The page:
4. Watch your sugar intake. Eating a high sugar diet is associated with a significantly higher risk of dying from heart disease—even if you are not overweight, according to a major study published in JAMA Internal Medicine. Over a period of 15 years, researchers, who tracked participants’ added sugar consumption as it related to heart disease, found that the chances of dying from heart disease rose in tandem with the percentage of sugar in the diet—regardless of age, sex, physical activity level and body mass index. Drinking sugar-sweetened beverages is also associated with higher rates of death from heart disease.
Sugar is not just in foods that taste obviously sweet. Today, sugar is added to most packaged, processed and prepared foods, including fast food, takeout and restaurant fare. Bottom line: Read labels! A food, like yogurt, marketed as “low fat” is high in sugar. And, when eating out, ask what ingredients are going into your meal.
5. Supplement with magnesium. If you frequently crave chocolate, you are likely craving magnesium. Known as the “calming” mineral, magnesium is essential for heart health. Responsible for over 700 enzyme-activated biochemical reactions in the body, magnesium plays a vital role in regulating blood pressure, heart rate and blood sugar levels. Low levels of magnesium are associated with angina, congestive heart failure, ischaemic heart disease (reduced blood supply to the heart), cardiac arrhythmias, high cholesterol, hypertension (high blood pressure) and other conditions, including anxiety and depression. A high sugar diet, alcohol, chronic stress and long-term use of prescription medications deplete your magnesium stores. Unfortunately, modern farming methods have depleted our soils, making it virtually impossible to get adequate magnesium from food alone. You can ask your doctor to run a Magnesium RBC (Red Blood Cell) blood test to determine deficiency, but you are likely to “feel” a magnesium deficiency as it often manifests as significant symptoms, including PMS, problems sleeping, anxiety, mood swings, high blood pressure and cardiovascular disease. I recommend the following brands of magnesium (click on the links): Magnesium Glycinate and Magnesium Citrate/Malate.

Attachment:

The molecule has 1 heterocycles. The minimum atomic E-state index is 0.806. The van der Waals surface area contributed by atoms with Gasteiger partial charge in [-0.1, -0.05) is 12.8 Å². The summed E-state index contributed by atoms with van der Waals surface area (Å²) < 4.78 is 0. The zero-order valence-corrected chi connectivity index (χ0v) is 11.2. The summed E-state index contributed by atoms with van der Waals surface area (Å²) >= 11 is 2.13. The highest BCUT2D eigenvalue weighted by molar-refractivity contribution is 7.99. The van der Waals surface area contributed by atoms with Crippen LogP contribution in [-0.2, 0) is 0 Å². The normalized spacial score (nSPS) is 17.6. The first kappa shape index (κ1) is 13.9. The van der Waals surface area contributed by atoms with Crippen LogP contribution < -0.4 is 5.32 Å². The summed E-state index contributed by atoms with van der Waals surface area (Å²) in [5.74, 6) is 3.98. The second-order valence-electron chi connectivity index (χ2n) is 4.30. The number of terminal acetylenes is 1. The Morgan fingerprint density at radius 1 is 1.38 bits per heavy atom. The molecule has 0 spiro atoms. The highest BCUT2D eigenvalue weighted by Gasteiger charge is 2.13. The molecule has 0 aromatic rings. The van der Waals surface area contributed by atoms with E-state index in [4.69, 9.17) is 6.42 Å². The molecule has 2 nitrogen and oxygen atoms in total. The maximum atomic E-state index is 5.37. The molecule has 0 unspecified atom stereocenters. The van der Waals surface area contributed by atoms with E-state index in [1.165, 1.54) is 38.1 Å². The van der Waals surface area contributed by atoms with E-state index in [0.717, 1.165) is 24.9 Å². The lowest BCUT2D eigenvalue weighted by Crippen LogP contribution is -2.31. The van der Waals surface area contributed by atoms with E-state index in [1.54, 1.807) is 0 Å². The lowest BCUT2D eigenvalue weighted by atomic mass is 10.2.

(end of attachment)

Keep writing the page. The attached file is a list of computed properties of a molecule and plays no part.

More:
6. Avoid or minimize alcohol intake. Despite what you may have heard otherwise, alcohol is not a health food! Sorry. Alcohol—yep, including red wine—can raise triglycerides, contribute to fatty liver and create blood sugar imbalances. High triglycerides can contribute to hardening of the artery walls, increasing your risk of heart disease. Alcohol, including wine, will increase levels of insulin, the fat-storing hormone. Chronically high insulin levels leads to insulin resistance, which manifests in many chronic conditions and diseases, from obesity and diabetes, to rheumatoid arthritis and cancer. Insulin resistance also causes inflammation—a primary risk factor for heart disease.
7. Be proactive in addressing negative emotions. The mind-body connection is powerful. In a study, published in Biological Psychiatry, University of Pittsburgh researchers found a strong association between negative emotions, brain circuitry, inflammation and heart disease. How well someone responds to negative emotions, such as stress, anxiety, fear, anger and depression, is linked to their risk of having a heart attack or stroke. Increasing positive emotions through laughter, mindfulness, meditation and strong social connections, as well as stress management practices (like regular daily movement), can reduce inflammation; and, consequently, reduce your risk of heart disease.